The result of a study on the educational environment in residency education in Pakistan based on the postgraduate hospital educational environment measures showed that the highest score was noted in the neurology department, followed by ENT, pediatric, and internal medicine departments. The lowest score was observed for the Anesthesia Department (15). A comparative study of the emergency residency program environment in the USA and Saudi Arabia showed that the scores were significantly higher in the USA residency programs. In subscales, social support was not different between the two countries, but teaching was better in the USA residency programs. There were no significant differences in the residency training years (16). Another study of the educational environment in the urology department in Saudi Arabia showed that urology residents rated the educational environment as less than satisfactory. Also, some areas of the health care delivery system were doing better than other areas (17).

The results of the questionnaire survey did not show significant differences in the different dimensions of the questionnaire that demonstrated the same understanding of the educational environment among men and women. In a study that evaluated students learning environment in Sweden, the total score of 145 out of 200 was achieved that showed a favorable environment (18). In a study in 2008, Arabshahi evaluated the perspective of the learning environment by the PHEEM questionnaire and showed a total score of 99 out of 200 (14).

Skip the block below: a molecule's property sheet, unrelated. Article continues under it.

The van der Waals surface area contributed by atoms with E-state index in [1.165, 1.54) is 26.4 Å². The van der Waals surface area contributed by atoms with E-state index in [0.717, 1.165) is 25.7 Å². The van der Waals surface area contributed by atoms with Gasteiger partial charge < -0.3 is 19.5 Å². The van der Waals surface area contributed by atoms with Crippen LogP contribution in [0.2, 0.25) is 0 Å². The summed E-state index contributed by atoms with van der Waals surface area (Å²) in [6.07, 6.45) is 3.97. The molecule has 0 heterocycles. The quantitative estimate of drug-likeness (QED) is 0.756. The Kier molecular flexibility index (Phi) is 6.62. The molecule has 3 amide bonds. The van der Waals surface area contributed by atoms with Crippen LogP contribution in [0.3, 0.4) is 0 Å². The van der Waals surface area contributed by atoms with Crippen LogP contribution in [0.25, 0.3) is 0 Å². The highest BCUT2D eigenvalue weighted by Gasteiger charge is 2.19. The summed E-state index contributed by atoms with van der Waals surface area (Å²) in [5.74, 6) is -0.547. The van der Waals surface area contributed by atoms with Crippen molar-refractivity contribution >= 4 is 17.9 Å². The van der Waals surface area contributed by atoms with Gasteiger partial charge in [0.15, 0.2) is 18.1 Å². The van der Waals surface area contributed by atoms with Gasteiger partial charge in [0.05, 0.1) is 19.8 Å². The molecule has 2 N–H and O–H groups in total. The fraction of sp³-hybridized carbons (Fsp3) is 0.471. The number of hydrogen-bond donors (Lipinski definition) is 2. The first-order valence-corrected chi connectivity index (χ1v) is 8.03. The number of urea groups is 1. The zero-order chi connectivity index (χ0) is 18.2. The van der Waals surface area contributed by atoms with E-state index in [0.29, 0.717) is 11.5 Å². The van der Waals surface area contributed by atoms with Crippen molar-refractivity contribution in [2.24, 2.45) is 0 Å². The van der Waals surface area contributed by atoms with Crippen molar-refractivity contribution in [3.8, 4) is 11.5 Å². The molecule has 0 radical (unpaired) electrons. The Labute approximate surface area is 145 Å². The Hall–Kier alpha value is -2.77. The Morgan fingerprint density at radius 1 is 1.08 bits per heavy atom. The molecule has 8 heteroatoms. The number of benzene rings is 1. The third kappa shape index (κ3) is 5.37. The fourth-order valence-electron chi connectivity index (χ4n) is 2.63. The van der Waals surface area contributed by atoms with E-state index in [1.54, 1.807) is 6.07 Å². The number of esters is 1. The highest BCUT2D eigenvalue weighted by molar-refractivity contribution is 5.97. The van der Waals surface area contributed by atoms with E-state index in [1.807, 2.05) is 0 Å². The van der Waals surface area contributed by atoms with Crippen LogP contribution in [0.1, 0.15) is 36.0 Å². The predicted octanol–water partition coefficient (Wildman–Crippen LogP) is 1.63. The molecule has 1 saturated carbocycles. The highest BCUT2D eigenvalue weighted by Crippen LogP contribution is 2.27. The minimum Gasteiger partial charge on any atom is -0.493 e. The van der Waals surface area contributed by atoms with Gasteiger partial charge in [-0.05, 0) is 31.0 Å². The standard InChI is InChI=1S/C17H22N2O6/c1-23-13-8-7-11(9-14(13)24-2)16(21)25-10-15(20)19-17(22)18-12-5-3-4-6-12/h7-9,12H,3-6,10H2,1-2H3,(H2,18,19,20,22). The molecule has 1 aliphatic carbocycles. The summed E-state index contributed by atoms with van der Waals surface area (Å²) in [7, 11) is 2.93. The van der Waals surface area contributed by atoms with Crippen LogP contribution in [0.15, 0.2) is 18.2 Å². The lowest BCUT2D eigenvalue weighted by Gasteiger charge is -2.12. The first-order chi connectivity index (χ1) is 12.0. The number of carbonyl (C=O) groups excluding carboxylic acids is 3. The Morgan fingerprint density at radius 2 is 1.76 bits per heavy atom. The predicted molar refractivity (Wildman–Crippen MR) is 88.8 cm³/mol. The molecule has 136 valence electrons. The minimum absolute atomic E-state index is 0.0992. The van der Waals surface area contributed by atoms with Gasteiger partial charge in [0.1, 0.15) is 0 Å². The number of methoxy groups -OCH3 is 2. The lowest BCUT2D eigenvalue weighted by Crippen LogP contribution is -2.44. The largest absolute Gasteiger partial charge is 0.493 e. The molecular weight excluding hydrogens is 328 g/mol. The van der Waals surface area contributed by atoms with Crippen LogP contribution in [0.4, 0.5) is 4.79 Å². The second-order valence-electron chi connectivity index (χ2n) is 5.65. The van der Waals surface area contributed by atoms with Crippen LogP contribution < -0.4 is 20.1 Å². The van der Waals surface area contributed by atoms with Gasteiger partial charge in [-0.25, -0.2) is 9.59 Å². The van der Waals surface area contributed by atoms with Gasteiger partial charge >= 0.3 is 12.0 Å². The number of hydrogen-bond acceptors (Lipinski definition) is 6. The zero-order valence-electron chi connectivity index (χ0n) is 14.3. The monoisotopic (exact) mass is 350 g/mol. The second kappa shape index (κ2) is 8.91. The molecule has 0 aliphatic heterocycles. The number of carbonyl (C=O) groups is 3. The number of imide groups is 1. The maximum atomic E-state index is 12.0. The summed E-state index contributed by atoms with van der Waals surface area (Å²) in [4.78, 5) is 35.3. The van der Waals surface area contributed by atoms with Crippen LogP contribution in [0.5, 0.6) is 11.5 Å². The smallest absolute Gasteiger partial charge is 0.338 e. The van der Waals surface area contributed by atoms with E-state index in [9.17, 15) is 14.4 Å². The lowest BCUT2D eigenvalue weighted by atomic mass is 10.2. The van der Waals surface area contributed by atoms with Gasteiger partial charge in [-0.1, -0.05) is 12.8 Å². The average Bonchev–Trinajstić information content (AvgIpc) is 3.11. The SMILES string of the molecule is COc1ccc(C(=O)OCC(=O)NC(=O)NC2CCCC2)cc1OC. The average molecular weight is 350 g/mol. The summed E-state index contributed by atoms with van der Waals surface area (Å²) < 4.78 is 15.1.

The strength of the present study is the use of the generally acknowledged and well investigated D-RECT to assess the learning environment of residents (5, 19). In addition, research in the field of educational environment is of priority in medical education in the Eastern Mediterranean Region and Iran (20). There were some limitations to this study. The first limitation was the small sample size and the inclusion of only four major residency education departments in our study. This study was done using the 50-item D-RECT questionnaire, and it was not possible for us to simultaneously use the 35-item D-RECT tool (21). Another limitation is that the D-RECT focuses on paramount issues such as “supervision”, “coaching and assessment”, and “feedback”. In addition, the D-RECT includes less obvious themes such as “professional relationships between attendings” and “patient handover”. Also, there was no opportunity for the evaluation of all residents in clinical wards and the assessment of the relationship between a suitable learning environment and the correct performance of residents.

5.1. Conclusions

The present study evaluated a multidimensional questionnaire for the assessment of the learning environment and determined the reliability and validity of its Persian translation. Also, the strengthens and weaknesses of the wards” managers in the four main wards were evaluated that allows them to support their educational environments and encourage the residents’ learning. The results of this study also helped us improve the relationship between the wards and the success pattern of one ward for a good educational environment to use for another ward.